Our goal here is ultimately a practical one. What we are dealing with is important: important to humanity, to our values, our ways of life, and to our personal interests, safety and security. On that rather ominous note I can at the same time assure you that I will not be asking you to accept any specific worldview, political or socioeconomic position in the work that we will be doing here, in fact, to the contrary, we will be charting a course that will bring you home regardless of those views you may hold, whatever they are. As someone who works with conflict every day, I invite you to approach the material ahead with an open, inquisitive and even critical mind. Disagree with me where you wish to – that is exactly the spirit we need for the coming years.
As you will see, our investigation, our assessment and our eventual conflict strategies are not dependent on what new AI development we find in the news or on our mobile phones, it is not dependent on placing our bets on the right horse. In a truly modern conflict management approach we will expect that uncertainty and complexity, we will value dissent and disagreement, and we will construct strategies that effectively make it possible for us to be effective and resilient in these coming years and beyond, regardless of where and how these winds may blow.
As we will see, this is not the normal tech talk that we have become used to, and (as I have found to my ongoing fascination), it is not even always normal conflict management talk. We are dealing with new horizons, new challenges, new opportunities, new conflicts. Disparate issues and fields are starting to line up in these conflicts, other traditional conflict relationships and assumptions are proving to be outdated or of lesser value. To borrow a wonderfully descriptive phrase, we are “… integrating nonhuman intelligence into the very basic fabric of human activity” (Kissinger 81).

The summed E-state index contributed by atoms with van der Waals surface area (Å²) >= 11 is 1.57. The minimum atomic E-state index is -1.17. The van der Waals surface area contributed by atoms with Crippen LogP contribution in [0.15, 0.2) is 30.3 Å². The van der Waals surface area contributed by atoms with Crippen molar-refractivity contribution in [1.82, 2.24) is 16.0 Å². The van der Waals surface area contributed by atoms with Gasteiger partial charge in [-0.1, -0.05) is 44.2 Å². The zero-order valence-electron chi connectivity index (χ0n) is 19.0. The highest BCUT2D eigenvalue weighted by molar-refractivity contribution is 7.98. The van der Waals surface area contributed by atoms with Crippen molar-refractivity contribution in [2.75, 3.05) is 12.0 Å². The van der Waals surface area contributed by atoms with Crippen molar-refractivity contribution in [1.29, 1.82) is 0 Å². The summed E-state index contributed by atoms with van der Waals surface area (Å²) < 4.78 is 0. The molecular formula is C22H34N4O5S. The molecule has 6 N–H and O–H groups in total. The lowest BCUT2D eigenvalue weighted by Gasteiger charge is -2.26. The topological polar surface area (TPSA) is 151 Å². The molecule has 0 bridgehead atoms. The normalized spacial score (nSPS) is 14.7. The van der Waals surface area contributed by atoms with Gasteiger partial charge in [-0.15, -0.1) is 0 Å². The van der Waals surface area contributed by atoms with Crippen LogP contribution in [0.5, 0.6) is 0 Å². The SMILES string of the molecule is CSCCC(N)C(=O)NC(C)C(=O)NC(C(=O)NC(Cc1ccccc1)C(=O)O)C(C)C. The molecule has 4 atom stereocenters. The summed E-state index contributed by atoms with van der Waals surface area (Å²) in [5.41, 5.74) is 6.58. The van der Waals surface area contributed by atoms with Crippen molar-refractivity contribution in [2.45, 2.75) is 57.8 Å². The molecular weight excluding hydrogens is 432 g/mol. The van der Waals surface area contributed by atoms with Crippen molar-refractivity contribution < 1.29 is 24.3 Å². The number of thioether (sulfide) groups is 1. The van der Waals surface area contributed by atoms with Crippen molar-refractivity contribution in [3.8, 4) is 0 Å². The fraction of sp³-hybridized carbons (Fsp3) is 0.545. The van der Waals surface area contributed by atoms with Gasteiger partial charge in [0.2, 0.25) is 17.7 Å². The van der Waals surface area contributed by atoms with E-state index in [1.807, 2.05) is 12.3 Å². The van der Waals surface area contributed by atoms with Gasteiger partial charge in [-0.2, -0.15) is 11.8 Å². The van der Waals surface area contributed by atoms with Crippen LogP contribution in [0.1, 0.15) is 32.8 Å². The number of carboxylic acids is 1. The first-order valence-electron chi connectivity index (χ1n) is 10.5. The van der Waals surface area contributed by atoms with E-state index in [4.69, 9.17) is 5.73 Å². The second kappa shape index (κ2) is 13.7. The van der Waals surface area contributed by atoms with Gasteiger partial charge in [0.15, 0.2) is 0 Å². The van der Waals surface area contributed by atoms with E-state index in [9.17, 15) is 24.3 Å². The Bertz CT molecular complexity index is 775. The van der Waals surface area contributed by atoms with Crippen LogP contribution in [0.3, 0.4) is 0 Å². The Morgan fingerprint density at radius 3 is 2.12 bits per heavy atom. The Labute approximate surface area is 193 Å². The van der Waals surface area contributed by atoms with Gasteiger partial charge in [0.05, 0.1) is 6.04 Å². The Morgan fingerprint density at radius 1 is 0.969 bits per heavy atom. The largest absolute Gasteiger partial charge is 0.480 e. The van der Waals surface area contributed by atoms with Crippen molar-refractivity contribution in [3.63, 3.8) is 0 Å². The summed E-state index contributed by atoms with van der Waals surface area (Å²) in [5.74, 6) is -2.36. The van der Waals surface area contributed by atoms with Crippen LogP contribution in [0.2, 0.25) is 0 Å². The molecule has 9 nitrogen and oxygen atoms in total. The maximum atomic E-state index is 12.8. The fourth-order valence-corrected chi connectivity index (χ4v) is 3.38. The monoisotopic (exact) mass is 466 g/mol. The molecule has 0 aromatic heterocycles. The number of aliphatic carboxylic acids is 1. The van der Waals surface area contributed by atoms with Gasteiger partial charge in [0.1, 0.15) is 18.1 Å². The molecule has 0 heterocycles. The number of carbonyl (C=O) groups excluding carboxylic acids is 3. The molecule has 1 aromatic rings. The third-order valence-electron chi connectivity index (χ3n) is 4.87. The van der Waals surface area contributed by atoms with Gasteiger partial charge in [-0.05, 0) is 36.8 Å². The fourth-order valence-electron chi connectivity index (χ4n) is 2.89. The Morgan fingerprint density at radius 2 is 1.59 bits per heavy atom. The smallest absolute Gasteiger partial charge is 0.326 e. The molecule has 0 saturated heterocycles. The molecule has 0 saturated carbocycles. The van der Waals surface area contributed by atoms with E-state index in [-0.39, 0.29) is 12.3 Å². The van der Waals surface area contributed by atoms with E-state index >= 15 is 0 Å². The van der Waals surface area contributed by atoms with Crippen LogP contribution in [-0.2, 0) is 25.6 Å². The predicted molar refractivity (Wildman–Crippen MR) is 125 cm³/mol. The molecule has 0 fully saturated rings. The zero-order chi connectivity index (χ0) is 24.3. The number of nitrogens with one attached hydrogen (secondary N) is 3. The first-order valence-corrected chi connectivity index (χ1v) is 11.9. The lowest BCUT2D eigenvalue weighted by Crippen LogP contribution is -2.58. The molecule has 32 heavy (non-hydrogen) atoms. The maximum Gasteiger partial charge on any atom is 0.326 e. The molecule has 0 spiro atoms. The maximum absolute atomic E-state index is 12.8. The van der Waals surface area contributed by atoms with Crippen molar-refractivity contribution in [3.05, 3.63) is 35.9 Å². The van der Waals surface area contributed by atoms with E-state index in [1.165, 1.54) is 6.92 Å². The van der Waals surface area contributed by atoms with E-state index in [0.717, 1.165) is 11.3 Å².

This will cause confusion, dissent and conflict. We are breaking new ground here, and it is to be expected that we struggle for solid and familiar answers, for assurance and comfort. Some of you may even be struggling to see how any of this amounts to conflict in the first place, and even if these are conflicts, how they relate to our professional or private lives. This is what our gaze into Hamlet’s mirror will show us. As modern people we are fully justified in asking “What does this all have to do with me, what are my risks, what do I gain here?” Clarity is a wonderful tool in conflict, whether we are always comfortable with what we see or not. It is exactly those questions, natural as they are, that deeply trouble me. We are dealing with very sophisticated and complex, nuanced ways in which our lives are being changed, for better or worse. We will study disruptive technologies that have already done us harm, disruptive technologies that only the truly naïve could ignore. This is not “something to do with computers”, this is not something that belongs only in the tech section of your newspaper. We will be looking at a practical explanation of what conflict entails, how it relates to us, and how AI is bringing about these conflicts.